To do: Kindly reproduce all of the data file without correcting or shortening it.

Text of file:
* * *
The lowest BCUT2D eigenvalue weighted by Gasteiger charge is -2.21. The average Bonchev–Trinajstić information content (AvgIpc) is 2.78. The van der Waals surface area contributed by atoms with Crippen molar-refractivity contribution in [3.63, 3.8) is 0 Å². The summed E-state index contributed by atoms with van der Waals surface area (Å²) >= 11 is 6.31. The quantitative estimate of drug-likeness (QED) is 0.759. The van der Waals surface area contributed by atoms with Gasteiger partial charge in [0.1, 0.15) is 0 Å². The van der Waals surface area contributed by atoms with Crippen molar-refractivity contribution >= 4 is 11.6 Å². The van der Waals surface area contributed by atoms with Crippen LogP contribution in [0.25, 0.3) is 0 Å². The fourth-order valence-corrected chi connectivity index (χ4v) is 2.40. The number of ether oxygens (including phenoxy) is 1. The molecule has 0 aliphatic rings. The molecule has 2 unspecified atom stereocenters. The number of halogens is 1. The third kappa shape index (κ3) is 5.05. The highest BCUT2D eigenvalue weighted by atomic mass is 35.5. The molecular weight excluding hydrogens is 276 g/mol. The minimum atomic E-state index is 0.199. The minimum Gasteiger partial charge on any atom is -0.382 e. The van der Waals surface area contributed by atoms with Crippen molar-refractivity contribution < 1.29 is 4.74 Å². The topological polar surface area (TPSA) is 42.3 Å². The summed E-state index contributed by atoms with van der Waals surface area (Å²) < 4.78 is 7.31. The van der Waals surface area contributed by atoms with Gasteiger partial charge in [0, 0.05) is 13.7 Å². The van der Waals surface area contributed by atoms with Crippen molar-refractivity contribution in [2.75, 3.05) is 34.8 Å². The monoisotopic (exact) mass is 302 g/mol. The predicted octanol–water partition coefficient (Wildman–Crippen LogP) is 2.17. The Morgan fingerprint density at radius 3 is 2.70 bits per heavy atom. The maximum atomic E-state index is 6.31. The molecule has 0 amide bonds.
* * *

The lowest BCUT2D eigenvalue weighted by Gasteiger charge is -2.21. The average Bonchev–Trinajstić information content (AvgIpc) is 2.78. The van der Waals surface area contributed by atoms with Crippen molar-refractivity contribution in [3.63, 3.8) is 0 Å². The summed E-state index contributed by atoms with van der Waals surface area (Å²) >= 11 is 6.31. The quantitative estimate of drug-likeness (QED) is 0.759. The van der Waals surface area contributed by atoms with Gasteiger partial charge in [0.1, 0.15) is 0 Å². The van der Waals surface area contributed by atoms with Crippen molar-refractivity contribution >= 4 is 11.6 Å². The van der Waals surface area contributed by atoms with Crippen LogP contribution in [0.25, 0.3) is 0 Å². The fourth-order valence-corrected chi connectivity index (χ4v) is 2.40. The number of ether oxygens (including phenoxy) is 1. The molecule has 0 aliphatic rings. The molecule has 2 unspecified atom stereocenters. The number of halogens is 1. The third kappa shape index (κ3) is 5.05. The highest BCUT2D eigenvalue weighted by atomic mass is 35.5. The molecular weight excluding hydrogens is 276 g/mol. The minimum atomic E-state index is 0.199. The minimum Gasteiger partial charge on any atom is -0.382 e. The van der Waals surface area contributed by atoms with Crippen molar-refractivity contribution < 1.29 is 4.74 Å². The topological polar surface area (TPSA) is 42.3 Å². The summed E-state index contributed by atoms with van der Waals surface area (Å²) < 4.78 is 7.31. The van der Waals surface area contributed by atoms with Gasteiger partial charge in [0, 0.05) is 13.7 Å². The van der Waals surface area contributed by atoms with Crippen molar-refractivity contribution in [2.75, 3.05) is 34.8 Å². The monoisotopic (exact) mass is 302 g/mol. The predicted octanol–water partition coefficient (Wildman–Crippen LogP) is 2.17. The Morgan fingerprint density at radius 3 is 2.70 bits per heavy atom. The maximum atomic E-state index is 6.31. The molecule has 0 amide bonds.